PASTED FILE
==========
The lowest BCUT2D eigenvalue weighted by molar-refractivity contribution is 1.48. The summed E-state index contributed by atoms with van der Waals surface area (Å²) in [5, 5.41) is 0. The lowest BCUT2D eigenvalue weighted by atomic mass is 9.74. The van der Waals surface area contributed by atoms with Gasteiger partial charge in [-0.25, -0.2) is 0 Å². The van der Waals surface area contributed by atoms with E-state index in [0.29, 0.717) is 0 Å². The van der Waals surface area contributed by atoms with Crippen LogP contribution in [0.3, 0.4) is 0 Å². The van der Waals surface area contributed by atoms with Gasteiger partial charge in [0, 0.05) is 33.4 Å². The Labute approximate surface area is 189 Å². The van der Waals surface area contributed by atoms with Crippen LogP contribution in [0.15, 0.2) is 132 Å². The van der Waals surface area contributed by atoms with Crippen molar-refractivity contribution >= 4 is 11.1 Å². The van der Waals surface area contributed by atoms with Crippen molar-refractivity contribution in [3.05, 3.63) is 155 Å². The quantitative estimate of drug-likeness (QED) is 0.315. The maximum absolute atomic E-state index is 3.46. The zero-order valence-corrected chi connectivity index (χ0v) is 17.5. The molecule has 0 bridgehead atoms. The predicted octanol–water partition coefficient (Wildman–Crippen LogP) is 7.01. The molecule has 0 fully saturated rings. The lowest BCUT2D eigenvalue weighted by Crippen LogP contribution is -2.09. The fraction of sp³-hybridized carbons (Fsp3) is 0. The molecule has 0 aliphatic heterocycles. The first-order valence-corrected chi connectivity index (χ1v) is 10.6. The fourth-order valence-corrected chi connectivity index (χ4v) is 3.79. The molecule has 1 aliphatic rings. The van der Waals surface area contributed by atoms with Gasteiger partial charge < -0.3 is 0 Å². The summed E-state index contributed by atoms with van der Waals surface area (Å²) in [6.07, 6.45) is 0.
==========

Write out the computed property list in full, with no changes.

The lowest BCUT2D eigenvalue weighted by molar-refractivity contribution is 1.48. The summed E-state index contributed by atoms with van der Waals surface area (Å²) in [5, 5.41) is 0. The lowest BCUT2D eigenvalue weighted by atomic mass is 9.74. The van der Waals surface area contributed by atoms with Gasteiger partial charge in [-0.25, -0.2) is 0 Å². The van der Waals surface area contributed by atoms with E-state index in [0.29, 0.717) is 0 Å². The van der Waals surface area contributed by atoms with Crippen LogP contribution in [0.3, 0.4) is 0 Å². The van der Waals surface area contributed by atoms with Gasteiger partial charge in [0, 0.05) is 33.4 Å². The Labute approximate surface area is 189 Å². The van der Waals surface area contributed by atoms with Crippen LogP contribution in [0.15, 0.2) is 132 Å². The van der Waals surface area contributed by atoms with Crippen molar-refractivity contribution >= 4 is 11.1 Å². The van der Waals surface area contributed by atoms with Crippen molar-refractivity contribution in [3.05, 3.63) is 155 Å². The quantitative estimate of drug-likeness (QED) is 0.315. The maximum absolute atomic E-state index is 3.46. The zero-order valence-corrected chi connectivity index (χ0v) is 17.5. The molecule has 0 bridgehead atoms. The predicted octanol–water partition coefficient (Wildman–Crippen LogP) is 7.01. The molecule has 0 fully saturated rings. The lowest BCUT2D eigenvalue weighted by Crippen LogP contribution is -2.09. The fraction of sp³-hybridized carbons (Fsp3) is 0. The molecule has 0 aliphatic heterocycles. The first-order valence-corrected chi connectivity index (χ1v) is 10.6. The fourth-order valence-corrected chi connectivity index (χ4v) is 3.79. The molecule has 1 aliphatic rings. The van der Waals surface area contributed by atoms with Gasteiger partial charge < -0.3 is 0 Å². The summed E-state index contributed by atoms with van der Waals surface area (Å²) in [6.07, 6.45) is 0.